Nationwide argues that the breach of contract claim should never have even been considered since Lucarell failed to present a valid reason for breaking the agreement. However, if the jury were to determine a breach occurred, Nationwide further contends that Ohio does not award punitive damages in breach of contract cases.

While not awarding punitive damages for breach of contract claims has been the tradition in Ohio, Lucarell asserts that certain exceptions have been granted when the breach is accompanied by a connected but independent tort claim involving fraud, malice or oppression. Lucarell contends that Nationwide’s actions with respect to the modification were malicious and fraudulent, which resulted in her inability to make her payments. Further, Lucarell argues that Nationwide cannot yet make the argument to bar punitive damages since the fraud claim has not yet been decided.

Ultimately, Nationwide would like for the Ohio Supreme Court to reverse the Seventh Circuit’s decision with respect to the breach of contract claim, fraud claim and prevention of performance defense. Unless the Ohio Supreme Court makes a drastic change in precedent, it is likely that in order for Lucarell to be awarded punitive damages, she will have to prove the fraud claim so that there is an independent yet connected tort claim involved with the breach of contract claim.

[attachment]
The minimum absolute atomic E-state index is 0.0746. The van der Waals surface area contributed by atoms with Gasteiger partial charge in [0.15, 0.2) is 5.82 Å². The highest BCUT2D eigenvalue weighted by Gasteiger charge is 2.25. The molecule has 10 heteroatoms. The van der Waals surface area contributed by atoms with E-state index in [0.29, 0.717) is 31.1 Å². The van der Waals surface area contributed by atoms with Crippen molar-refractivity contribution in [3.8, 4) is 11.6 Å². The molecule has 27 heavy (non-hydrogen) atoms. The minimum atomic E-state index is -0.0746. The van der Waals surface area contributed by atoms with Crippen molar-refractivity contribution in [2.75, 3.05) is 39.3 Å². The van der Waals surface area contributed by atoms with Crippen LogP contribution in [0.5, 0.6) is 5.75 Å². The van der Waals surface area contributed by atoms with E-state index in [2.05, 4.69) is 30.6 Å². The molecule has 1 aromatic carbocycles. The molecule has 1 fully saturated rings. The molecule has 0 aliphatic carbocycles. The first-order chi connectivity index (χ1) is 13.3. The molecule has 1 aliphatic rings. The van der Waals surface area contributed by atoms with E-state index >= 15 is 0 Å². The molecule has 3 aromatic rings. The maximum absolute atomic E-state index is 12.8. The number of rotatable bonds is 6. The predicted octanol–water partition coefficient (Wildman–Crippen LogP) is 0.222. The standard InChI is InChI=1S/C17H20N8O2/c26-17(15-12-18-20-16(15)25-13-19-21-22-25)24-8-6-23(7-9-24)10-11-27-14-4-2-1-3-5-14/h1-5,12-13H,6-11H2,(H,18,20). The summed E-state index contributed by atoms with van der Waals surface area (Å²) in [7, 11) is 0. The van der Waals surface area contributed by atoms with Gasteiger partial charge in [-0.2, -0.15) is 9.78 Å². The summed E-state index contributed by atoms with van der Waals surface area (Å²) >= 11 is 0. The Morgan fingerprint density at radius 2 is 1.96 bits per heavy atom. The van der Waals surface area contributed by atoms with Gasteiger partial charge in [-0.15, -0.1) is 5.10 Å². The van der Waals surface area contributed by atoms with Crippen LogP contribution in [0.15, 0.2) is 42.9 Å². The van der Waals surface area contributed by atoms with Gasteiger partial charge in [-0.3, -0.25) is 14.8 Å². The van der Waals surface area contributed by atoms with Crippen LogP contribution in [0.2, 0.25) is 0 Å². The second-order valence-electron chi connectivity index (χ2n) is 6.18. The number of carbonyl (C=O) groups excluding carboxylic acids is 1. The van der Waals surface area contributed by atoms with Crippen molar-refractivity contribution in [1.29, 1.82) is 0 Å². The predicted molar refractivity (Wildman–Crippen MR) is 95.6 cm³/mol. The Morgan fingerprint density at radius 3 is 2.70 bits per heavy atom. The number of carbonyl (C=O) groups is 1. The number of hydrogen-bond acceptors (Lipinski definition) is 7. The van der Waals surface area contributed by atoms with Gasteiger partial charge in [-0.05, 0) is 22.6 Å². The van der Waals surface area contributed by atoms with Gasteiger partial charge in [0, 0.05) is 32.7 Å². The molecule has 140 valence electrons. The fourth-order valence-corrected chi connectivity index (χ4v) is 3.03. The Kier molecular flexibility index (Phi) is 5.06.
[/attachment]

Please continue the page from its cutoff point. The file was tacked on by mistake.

Nationwide argues that Ohio law does not permit a fraud claim, which is based on future projections unless those future projections are based on facts which were known to be false at the time they were presented. If Lucarell’s fraud claim is maintained, this could affect future negotiations that take place in the normal course of business. Release of liability provisions are added in a contract to encourage the parties to settle rather than undergo expensive litigation. If the prevention of performance defense can be asserted to a release, which would allow a lawsuit to go forward, businesses could be subject to litigation which they intentionally contracted around. Ohio law historically favors settlement outside the courtroom through non-litigious forums such as arbitration. A ruling here in favor of Lucarell could upend that tradition.

An amicus curiae brief supporting Nationwide’s position has been submitted jointly by the Ohio Insurance Institute, the Ohio Chamber of Commerce, the Ohio Alliance for Civil Justice, the Ohio Manufacturers’ Association and the National Association of Mutual Insurance Companies. OIA is a member of the Ohio Alliance for Civil Justice.

Bottom line: This ruling has the potential to change the landscape of not only the insurance industry, but businesses at large. A verdict in favor of Lucarell would have a drastic impact on the existing contract laws here in Ohio and would open them up to significant regulatory reform. OIA will inform members of the Ohio Supreme Court’s decision in this case as soon as it becomes available.

Also see:
Watch oral arguments and view detailed case information

Can punitive damages be awarded for breach of contract claim